People like to speak of debut CDs as showing a “promising singer.” But Breathing Freely by Glenn Williams does more than that: it spotlights one who’s already arrived. He sings well with a distinctively friendly (and sometimes ironical) voice. He plays a panoply of instruments: guitar, ukulele, mandolin, bass, and percussion. And he writes. In fact, he wrote most of the songs on this CD and they are as good --and in one case, even better-- than the covers he plays.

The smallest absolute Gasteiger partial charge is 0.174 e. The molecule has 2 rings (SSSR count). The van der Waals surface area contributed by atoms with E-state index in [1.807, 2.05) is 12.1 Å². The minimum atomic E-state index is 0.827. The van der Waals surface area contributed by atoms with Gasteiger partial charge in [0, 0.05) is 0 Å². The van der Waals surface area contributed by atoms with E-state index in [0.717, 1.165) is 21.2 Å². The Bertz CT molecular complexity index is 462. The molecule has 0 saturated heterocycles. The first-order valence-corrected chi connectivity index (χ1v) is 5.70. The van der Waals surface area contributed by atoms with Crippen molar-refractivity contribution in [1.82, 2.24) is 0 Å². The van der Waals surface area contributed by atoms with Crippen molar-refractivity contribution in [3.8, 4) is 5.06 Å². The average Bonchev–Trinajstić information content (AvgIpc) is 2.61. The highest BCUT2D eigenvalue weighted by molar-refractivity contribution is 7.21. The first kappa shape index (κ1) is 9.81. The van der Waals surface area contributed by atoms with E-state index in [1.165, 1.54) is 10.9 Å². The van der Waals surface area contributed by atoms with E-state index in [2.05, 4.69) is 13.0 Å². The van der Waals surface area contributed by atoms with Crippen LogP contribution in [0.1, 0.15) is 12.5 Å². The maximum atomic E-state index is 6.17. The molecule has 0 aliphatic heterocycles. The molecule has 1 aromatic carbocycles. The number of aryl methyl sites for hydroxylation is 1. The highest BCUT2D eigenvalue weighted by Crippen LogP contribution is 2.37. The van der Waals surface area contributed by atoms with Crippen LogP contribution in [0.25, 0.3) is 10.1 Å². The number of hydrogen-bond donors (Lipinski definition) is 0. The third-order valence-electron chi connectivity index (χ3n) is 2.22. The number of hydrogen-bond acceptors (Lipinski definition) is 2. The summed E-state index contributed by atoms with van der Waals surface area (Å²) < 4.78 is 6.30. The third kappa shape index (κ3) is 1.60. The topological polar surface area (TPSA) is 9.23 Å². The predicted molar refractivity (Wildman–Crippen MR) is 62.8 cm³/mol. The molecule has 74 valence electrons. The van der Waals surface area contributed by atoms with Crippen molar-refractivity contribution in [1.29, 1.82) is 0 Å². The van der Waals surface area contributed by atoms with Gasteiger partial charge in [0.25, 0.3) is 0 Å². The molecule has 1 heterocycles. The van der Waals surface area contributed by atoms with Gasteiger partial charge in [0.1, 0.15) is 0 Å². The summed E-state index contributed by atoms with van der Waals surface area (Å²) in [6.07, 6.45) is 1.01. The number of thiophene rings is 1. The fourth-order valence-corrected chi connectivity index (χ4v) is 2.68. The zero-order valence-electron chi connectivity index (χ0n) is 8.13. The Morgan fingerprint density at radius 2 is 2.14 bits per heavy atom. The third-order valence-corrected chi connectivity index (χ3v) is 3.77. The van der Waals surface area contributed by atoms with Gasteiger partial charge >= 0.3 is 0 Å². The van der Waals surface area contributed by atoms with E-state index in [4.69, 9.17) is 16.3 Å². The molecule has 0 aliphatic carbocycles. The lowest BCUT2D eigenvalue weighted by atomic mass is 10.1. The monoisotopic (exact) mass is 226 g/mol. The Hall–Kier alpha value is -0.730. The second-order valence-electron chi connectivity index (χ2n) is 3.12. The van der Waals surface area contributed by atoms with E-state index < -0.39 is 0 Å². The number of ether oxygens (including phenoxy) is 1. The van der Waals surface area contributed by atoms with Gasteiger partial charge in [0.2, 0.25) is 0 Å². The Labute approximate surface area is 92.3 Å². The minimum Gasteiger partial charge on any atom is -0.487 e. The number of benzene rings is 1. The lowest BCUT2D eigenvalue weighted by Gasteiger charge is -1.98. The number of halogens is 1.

These songs are notable cuts: “Back Home” is a lively opening number with a dynamic accompanying chorus. “I Remember” is also perky, with a sophisticated rhythmic sense and catchy instrumentation. “It’s True” is a clever tune with stunning guitar work by Andy Hollinger and some deftly engineered overdubbing. “The Other Side of Town” wears its Latin sound proudly, thanks partly to the talented Eliud Herrera on nylon guitar. Of course Williams sings with impressive intensity on all. “Because of You” is a pleasant ballad with a startling (uncredited) whistling solo at the end. Is it Williams? I loved his cover of “Shadow and Jimmy,” one of Elvis Costello’s most poignant songs. “Just Us” is a duet with Boston native Ramona Silver, an excellent choice because the two complement each other’s vocal ranges well. “Suzanne” (no, not that one!) is a totally involving number with a subtle country rock feel to it. I defy anyone to walk out of the room while it’s playing. “Freely Breathing” is primarily an instrumental with vocalise accompaniment, some of which borders on the downright eerie. And I’m very glad to hear Martin Mull’s “They Never Met,” one of Mull’s funniest songs (right below "Jesus Christ, Football Star"). It takes a witty man to pay tribute to another so witty.